Interest rates are on the move – is now a good time for you to buy a property?

Interest rates are on the move – is now a good time for you to buy a property?

What if we told you that now is as good a time as any to buy a property in Australia? “But interest rates are on the rise!” you might exclaim. Correct, but this doesn’t have to prevent you from buying a property.

It can be easy to fall victim to the doom and gloom being peddled by the media at the moment around interest rate rises. After all, nobody likes interest rates going up because it means carving a significant chunk out of our money. But we’d like to show you a few reasons why rising interest rates can work in your favour.

The benefits of buying now

There are three main reasons why buying now could work out in your favour.

Prices are on their way down

The crazy Covid ‘boom’ days have come and gone. They had to, really, because those over-the-top prices were simply unsustainable. Otherwise, where would it all end?

Happily (at least for buyers), real estate prices are coming down, maybe not to pre-Covid levels, but at least to more reasonable figures than they were at the height of the Covid real estate extravaganza.

Sellers have had to come to the realisation that their expectations now have to be lower. The market will always dictate the true price someone will pay for a property and while sellers were in a happy position of power through the pandemic, the dynamic has shifted.

As the market continues to change, sellers have to make a decision. Should they sell now and accept a lower price than they would have achieved in recent months? Or should they postpone selling, hoping that the market picks up, but potentially have to accept an even lower price? Or maybe they should reconsider selling at all, depending on their own comfort levels. Either way, the buyer tends to be the winner right now.

Loan approvals are faster and easier

The good news about the current property downturn is that potential home buyers are finding they can secure a loan more easily. Thanks to simpler policies and processes – due, in large part, to the pandemic facilitating more online interactions such as Zoom meetings – loans are being approved in half the time they were only six months ago, and the outcomes are more consistent.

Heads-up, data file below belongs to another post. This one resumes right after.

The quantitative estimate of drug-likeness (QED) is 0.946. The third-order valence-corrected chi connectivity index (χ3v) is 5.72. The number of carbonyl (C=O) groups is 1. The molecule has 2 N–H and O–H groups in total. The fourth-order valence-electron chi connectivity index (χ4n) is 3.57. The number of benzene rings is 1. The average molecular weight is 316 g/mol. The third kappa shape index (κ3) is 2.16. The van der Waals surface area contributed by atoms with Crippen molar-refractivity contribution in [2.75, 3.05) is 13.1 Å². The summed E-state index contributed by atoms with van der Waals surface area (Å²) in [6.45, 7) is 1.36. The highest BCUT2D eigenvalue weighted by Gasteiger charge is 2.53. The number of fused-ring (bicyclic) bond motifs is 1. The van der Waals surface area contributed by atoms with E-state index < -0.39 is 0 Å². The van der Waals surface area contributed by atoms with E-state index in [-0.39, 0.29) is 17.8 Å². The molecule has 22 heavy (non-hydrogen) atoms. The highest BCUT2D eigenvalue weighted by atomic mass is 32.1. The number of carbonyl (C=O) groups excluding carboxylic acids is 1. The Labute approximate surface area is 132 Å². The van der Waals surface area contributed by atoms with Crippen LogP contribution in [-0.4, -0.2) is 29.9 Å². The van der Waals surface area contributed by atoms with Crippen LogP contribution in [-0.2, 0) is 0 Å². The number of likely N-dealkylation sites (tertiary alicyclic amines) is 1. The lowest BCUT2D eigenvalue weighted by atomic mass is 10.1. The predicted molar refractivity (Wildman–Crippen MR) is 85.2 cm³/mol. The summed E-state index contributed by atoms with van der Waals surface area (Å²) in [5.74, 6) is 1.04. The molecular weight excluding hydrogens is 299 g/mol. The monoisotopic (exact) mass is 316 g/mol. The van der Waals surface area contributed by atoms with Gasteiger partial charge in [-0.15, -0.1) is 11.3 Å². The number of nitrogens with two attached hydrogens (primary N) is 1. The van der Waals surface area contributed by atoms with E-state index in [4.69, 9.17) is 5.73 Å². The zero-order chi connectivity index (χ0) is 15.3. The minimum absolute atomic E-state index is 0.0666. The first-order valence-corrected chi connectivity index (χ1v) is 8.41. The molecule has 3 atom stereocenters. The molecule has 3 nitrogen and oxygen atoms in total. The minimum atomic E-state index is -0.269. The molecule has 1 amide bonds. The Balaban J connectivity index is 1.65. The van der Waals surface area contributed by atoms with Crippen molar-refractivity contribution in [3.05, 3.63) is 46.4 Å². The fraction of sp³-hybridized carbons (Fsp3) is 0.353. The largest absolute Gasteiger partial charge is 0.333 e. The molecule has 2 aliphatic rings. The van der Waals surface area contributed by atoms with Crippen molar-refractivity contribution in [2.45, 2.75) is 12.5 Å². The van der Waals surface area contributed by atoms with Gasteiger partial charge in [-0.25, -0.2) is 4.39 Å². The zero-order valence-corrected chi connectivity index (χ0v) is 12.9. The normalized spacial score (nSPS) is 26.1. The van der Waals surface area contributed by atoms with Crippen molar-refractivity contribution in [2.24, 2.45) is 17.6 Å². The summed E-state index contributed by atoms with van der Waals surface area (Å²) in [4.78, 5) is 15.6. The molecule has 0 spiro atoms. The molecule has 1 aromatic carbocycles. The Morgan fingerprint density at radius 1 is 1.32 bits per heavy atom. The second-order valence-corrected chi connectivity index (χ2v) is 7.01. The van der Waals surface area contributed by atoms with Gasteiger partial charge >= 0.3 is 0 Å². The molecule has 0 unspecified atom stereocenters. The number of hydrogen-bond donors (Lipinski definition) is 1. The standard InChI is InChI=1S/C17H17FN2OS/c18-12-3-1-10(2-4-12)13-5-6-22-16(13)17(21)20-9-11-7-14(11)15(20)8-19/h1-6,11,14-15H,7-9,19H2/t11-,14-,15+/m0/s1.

As an example, around 35 percent of eligible NAB customers receive unconditional approval in under an hour.

Customers are also able to take advantage of banks’ loan repayment calculators and budget and planning tools. These make it much easier to know their financial position before applying for a loan or getting too attached to a particular property.

Now with all that said, the amount of money someone can borrow drops in proportion to the current interest rates. Of course, this isn’t a bad thing because nobody wants a loan they genuinely can’t afford. That’s like digging yourself a nice big hole and gradually falling further and further into it.

Since the cash rate started rising in May this year, potential buyers’ maximum loan sizes have been slashed by around 20 percent. The way the banks look at it is that interest rate rises are not predictable. As such, any customer’s capacity to repay their loans needs to be deeply scrutinised.


Rates are predicted to be cut again in 2023/2024

Ok so interest rates have been climbing with monotonous regularity for months and it can seem like there’s no light at the end of the tunnel. There’s some slightly more positive news, given that the RBA only imposed a 0.25 of a percentage point hike on 4th October 2022. It was the first time since May that rates have risen by less than 0.5 of a percentage point, a bit of an indication that the RBA has decided to slow down and take stock of the current economic situation. The RBA’s Governor, Phil Lowe says “there are lags in the operation of monetary policy and interest rates have increased very quickly”.

CBA’s head of Australian economics Gareth Aird, who had successfully predicted the small rate rise on 4th October, later said, “We expect a further 25-basis-point rate rise at the November board meeting.”

Mr Aird also released research last week showing that it takes, on average, two to three months for mortgage holders to really feel the increase in the official cash rate. With that in mind, it’s not possible to gauge spending behaviours until the rate rises ‘bite’. Only then will it be possible to determine what should happen next with interest rates.

As for the possibility of interest rates coming down next year, the RBA did say that inflation is “expected to peak later this year and then decline back towards the 2-3 percent range.”

Be smart when shopping for a home loan

Make sure you work with a diligent lender or mortgage broker who will establish a versatile loan that meets your needs. When interest rates fluctuate, you want to be able to take advantage of any decreases. For instance, this might mean that you have a split loan, one half of which is fixed and the other half variable.


Don’t subscribe to the ‘doom and gloom’

In any economic climate, every person’s financial situation will be different from another’s. It’s important that you run your own race. Arm yourself with facts and don’t fall victim to media sensationalism. The media would have you believe that you need to start eating straight from cans, cancel your TV streaming subscriptions immediately, and put the car up on blocks.

When you need information, go straight to the source: Reserve Bank of Australia (RBA).